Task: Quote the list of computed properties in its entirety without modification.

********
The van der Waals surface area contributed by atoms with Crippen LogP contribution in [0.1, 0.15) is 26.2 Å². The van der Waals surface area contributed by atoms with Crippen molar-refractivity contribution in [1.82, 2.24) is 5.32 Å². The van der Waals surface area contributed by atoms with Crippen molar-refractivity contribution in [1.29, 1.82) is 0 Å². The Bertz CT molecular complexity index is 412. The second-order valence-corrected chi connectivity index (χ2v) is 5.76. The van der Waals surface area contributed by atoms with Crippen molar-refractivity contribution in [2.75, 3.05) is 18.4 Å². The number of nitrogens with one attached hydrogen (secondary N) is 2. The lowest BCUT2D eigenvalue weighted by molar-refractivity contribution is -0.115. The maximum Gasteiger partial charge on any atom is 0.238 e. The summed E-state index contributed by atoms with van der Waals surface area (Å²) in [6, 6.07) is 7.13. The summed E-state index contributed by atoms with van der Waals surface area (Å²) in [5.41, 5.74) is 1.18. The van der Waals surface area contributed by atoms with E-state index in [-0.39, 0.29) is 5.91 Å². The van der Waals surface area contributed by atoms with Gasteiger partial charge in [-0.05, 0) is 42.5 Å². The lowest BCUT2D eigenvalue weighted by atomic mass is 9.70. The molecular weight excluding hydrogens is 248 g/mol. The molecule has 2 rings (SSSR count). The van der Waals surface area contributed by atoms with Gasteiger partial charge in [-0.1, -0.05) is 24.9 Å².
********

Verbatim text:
The van der Waals surface area contributed by atoms with Crippen LogP contribution in [0.1, 0.15) is 26.2 Å². The van der Waals surface area contributed by atoms with Crippen molar-refractivity contribution in [1.82, 2.24) is 5.32 Å². The van der Waals surface area contributed by atoms with Crippen molar-refractivity contribution in [1.29, 1.82) is 0 Å². The Bertz CT molecular complexity index is 412. The second-order valence-corrected chi connectivity index (χ2v) is 5.76. The van der Waals surface area contributed by atoms with Crippen molar-refractivity contribution in [2.75, 3.05) is 18.4 Å². The number of nitrogens with one attached hydrogen (secondary N) is 2. The lowest BCUT2D eigenvalue weighted by molar-refractivity contribution is -0.115. The maximum Gasteiger partial charge on any atom is 0.238 e. The summed E-state index contributed by atoms with van der Waals surface area (Å²) in [6, 6.07) is 7.13. The summed E-state index contributed by atoms with van der Waals surface area (Å²) in [5.41, 5.74) is 1.18. The van der Waals surface area contributed by atoms with E-state index in [-0.39, 0.29) is 5.91 Å². The van der Waals surface area contributed by atoms with Gasteiger partial charge in [-0.05, 0) is 42.5 Å². The lowest BCUT2D eigenvalue weighted by atomic mass is 9.70. The molecular weight excluding hydrogens is 248 g/mol. The molecule has 2 rings (SSSR count). The van der Waals surface area contributed by atoms with Gasteiger partial charge in [-0.1, -0.05) is 24.9 Å².